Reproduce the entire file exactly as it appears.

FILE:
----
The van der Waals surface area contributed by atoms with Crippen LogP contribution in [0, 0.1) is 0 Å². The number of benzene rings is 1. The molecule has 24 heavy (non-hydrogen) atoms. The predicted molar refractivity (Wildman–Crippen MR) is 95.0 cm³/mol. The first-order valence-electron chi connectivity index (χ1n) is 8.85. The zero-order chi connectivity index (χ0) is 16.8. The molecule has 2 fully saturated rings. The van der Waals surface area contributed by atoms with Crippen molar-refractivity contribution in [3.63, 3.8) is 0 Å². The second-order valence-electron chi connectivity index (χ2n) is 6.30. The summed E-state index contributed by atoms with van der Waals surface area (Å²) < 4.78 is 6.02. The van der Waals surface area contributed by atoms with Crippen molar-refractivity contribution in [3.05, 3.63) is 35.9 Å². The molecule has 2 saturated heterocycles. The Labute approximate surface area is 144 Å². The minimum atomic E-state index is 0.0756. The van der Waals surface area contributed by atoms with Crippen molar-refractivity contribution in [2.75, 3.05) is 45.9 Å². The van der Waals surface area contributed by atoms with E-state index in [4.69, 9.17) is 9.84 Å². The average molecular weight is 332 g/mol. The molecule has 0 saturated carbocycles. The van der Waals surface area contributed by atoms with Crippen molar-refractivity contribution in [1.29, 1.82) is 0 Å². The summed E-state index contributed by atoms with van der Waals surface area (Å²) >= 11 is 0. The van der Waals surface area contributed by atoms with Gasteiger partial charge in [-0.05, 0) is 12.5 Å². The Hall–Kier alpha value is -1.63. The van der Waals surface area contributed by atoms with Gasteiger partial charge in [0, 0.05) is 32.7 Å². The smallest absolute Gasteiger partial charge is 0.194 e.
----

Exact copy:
The van der Waals surface area contributed by atoms with Crippen LogP contribution in [0, 0.1) is 0 Å². The number of benzene rings is 1. The molecule has 24 heavy (non-hydrogen) atoms. The predicted molar refractivity (Wildman–Crippen MR) is 95.0 cm³/mol. The first-order valence-electron chi connectivity index (χ1n) is 8.85. The zero-order chi connectivity index (χ0) is 16.8. The molecule has 2 fully saturated rings. The van der Waals surface area contributed by atoms with Crippen molar-refractivity contribution in [3.63, 3.8) is 0 Å². The second-order valence-electron chi connectivity index (χ2n) is 6.30. The summed E-state index contributed by atoms with van der Waals surface area (Å²) < 4.78 is 6.02. The van der Waals surface area contributed by atoms with Crippen molar-refractivity contribution in [3.05, 3.63) is 35.9 Å². The molecule has 2 saturated heterocycles. The Labute approximate surface area is 144 Å². The minimum atomic E-state index is 0.0756. The van der Waals surface area contributed by atoms with Crippen molar-refractivity contribution in [2.75, 3.05) is 45.9 Å². The van der Waals surface area contributed by atoms with E-state index in [4.69, 9.17) is 9.84 Å². The average molecular weight is 332 g/mol. The molecule has 0 saturated carbocycles. The van der Waals surface area contributed by atoms with Crippen molar-refractivity contribution in [1.29, 1.82) is 0 Å². The summed E-state index contributed by atoms with van der Waals surface area (Å²) >= 11 is 0. The van der Waals surface area contributed by atoms with Gasteiger partial charge in [-0.05, 0) is 12.5 Å². The Hall–Kier alpha value is -1.63. The van der Waals surface area contributed by atoms with Gasteiger partial charge in [0, 0.05) is 32.7 Å². The smallest absolute Gasteiger partial charge is 0.194 e.